Research has demonstrated that ADHD coaching, a non-medication treatment for youth with ADHD, can improve outcomes for students. This article is an adapted excerpt from Chapter 2, “Empowering Youth with ADHD: Your Guide to Coaching Adolescents and Young Adults for Coaches, Parents, and Professionals,” by Jodi Sleeper-Triplett, MCC, SCAC, BCC. (All rights reserved.) The coaching model referenced in this article was used in the two-year Edge Foundation college coaching research study conducted by researchers at Wayne State University.
Much to the surprise of many families, the parent's role in the coaching process is actually quite small. After the initial prescreening and intake sessions, you will be stepping back, giving your student or young adult space to engage directly in coaching. At first, this new role may be difficult to understand or accept, but as you learn more about the coaching process and how it works for young people, it becomes clearer why things work best this way.
If you are the one who contacts the coach to engage services for a student, you will likely participate in a prescreening process with the coach. The prescreening process is used to assess whether the parent truly desires ADHD coaching for the student because the parent is likely to be the one paying for the services and whether the parent is willing and able to step back and allow coaching to take place between the student and the coach without the parent being present.
In the case of adolescents, it is valuable for you to be present at the intake session. At the intake, the coach will invite you to express any concerns regarding your child while your child is present. The coach will also ask you to listen to your student's perspective and to ultimately allow ADHD coaching goals to be created in line with what your student desires rather than with what you desire. The coach will explain that coaching will occur directly between the student and the coach and that you, the parent, will not be participating in coaching sessions once the intake is complete and regular coaching begins.
If you find this last piece of news surprising or difficult to hear, you are not alone—many parents struggle with this information. After years of doing so much for one's child, you are being asked to let go, to do less, and even to become less involved in the details of your child's life. This may seem scary, strange, or even sad. Rest assured that it is perfectly normal, reasonable, and understandable to feel uncomfortable as you consider this new role. You have been directly engaged in your children's lives for years and care about their well-being! This shift may become a little easier if you focus on the fact that giving your student additional space as he or she gets older will ultimately help your student grow and mature into his or her best and most capable self.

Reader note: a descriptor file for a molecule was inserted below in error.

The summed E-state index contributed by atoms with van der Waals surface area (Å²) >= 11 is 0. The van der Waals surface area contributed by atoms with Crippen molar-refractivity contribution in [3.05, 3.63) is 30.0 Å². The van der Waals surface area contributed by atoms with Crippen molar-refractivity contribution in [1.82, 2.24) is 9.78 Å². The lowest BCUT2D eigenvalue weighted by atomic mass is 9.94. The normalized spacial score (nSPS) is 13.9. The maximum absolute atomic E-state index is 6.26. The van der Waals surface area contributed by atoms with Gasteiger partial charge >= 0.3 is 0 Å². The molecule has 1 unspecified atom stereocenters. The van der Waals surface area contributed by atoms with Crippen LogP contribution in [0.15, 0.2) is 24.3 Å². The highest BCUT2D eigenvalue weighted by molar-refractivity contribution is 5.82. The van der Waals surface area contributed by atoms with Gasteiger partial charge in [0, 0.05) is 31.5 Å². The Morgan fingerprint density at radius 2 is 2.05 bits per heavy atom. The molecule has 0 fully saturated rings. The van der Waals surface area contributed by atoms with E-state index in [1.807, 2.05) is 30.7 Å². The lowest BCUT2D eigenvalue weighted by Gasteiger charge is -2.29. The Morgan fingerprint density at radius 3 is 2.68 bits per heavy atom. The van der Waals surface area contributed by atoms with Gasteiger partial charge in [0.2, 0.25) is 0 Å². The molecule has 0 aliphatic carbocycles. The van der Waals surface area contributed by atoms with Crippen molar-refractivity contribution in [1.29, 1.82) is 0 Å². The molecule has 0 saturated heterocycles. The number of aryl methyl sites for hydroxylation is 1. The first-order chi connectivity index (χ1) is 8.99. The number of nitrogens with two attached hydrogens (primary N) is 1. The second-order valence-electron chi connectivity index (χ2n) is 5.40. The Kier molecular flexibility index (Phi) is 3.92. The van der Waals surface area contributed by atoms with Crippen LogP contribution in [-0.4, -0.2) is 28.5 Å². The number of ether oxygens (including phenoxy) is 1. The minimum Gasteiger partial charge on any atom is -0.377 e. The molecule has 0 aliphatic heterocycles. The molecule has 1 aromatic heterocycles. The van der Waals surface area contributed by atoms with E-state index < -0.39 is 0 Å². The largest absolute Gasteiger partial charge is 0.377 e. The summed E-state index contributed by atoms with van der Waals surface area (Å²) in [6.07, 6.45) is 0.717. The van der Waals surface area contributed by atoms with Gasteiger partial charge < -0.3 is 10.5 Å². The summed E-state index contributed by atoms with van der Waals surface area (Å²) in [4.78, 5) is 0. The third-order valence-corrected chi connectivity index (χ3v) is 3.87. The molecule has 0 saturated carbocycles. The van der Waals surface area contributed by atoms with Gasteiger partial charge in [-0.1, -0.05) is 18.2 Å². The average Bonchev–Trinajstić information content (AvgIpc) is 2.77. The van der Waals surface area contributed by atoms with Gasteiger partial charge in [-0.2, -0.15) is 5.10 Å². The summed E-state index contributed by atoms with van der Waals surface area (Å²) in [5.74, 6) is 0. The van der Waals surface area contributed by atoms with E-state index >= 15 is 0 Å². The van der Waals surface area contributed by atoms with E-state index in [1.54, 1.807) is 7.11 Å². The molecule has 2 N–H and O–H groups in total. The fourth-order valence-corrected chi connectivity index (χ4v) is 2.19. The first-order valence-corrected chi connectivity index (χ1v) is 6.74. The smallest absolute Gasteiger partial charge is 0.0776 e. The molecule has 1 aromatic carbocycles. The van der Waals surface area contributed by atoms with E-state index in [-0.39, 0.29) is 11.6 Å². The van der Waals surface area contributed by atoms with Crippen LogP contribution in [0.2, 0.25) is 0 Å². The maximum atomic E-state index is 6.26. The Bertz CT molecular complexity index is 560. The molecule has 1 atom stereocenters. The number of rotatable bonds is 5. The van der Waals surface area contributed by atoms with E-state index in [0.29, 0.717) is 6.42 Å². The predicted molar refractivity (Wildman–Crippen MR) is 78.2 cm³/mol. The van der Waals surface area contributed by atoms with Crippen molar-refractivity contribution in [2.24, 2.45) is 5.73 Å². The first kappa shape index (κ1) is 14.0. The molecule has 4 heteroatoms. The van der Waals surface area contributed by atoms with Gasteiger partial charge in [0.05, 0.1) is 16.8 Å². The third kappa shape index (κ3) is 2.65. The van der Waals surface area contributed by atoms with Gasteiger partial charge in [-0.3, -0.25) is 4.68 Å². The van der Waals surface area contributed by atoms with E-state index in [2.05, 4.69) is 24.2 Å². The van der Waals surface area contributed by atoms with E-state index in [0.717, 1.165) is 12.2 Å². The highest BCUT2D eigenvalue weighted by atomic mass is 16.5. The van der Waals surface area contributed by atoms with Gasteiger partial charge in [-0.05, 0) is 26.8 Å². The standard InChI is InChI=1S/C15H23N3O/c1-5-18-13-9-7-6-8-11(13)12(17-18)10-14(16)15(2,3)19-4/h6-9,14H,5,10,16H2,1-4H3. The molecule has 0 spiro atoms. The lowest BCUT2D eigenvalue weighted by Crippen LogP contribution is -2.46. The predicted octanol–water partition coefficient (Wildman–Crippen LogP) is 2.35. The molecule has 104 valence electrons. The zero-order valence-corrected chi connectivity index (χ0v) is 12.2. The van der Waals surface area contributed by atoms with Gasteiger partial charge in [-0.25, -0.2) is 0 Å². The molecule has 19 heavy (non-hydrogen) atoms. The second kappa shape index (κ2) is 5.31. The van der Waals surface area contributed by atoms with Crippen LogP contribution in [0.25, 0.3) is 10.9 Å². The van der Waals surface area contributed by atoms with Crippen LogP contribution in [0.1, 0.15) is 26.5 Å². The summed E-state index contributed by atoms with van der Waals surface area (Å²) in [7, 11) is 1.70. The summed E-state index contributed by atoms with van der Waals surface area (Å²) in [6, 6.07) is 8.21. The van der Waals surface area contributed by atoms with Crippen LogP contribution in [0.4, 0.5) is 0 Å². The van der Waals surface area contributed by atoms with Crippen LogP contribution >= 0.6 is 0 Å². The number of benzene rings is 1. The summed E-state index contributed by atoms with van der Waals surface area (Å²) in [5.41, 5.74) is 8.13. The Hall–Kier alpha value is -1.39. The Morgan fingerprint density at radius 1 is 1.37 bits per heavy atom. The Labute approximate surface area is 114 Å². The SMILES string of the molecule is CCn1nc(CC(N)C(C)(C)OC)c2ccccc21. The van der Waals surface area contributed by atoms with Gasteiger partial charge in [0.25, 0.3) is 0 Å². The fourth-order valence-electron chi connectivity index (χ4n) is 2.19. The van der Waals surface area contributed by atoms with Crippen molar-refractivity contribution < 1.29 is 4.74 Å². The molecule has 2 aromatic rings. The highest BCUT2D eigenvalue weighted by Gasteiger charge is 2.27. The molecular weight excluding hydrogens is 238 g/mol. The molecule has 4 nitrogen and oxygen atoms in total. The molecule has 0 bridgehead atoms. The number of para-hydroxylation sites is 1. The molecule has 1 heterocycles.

Given the potential difficulty of giving your child some space, you may find yourself needing some support while shifting from a mode of “doing for” (enabling) to a mode of “supporting in doing” (empowering). Thus, during both the prescreening process and the initial intake session, parents should let the coach know if they are struggling. You can express concerns and feel free to ask the coach to help you understand the value and necessity of giving your student space to take the lead role in accomplishing his or her goals.
The coach is likely to explain, among other things, that this approach allows the young person the important opportunity to practice engaging in the work of life him or herself, to develop skills, and to increase self-confidence. If needed, and if the young person is in agreement, the coach might also be able to schedule occasional check-in meetings with you and your child present and/or may refer parents to a therapist or their own coach to help you work through the process of letting go.
Each coaching partnership is unique and designed between the coach and the client/student. The goal is to create a relationship that is guided by the student to foster independence, self-confidence, and self-advocacy. I encourage you to give ADHD coaching a chance for at least three months and get a sense of how the process works.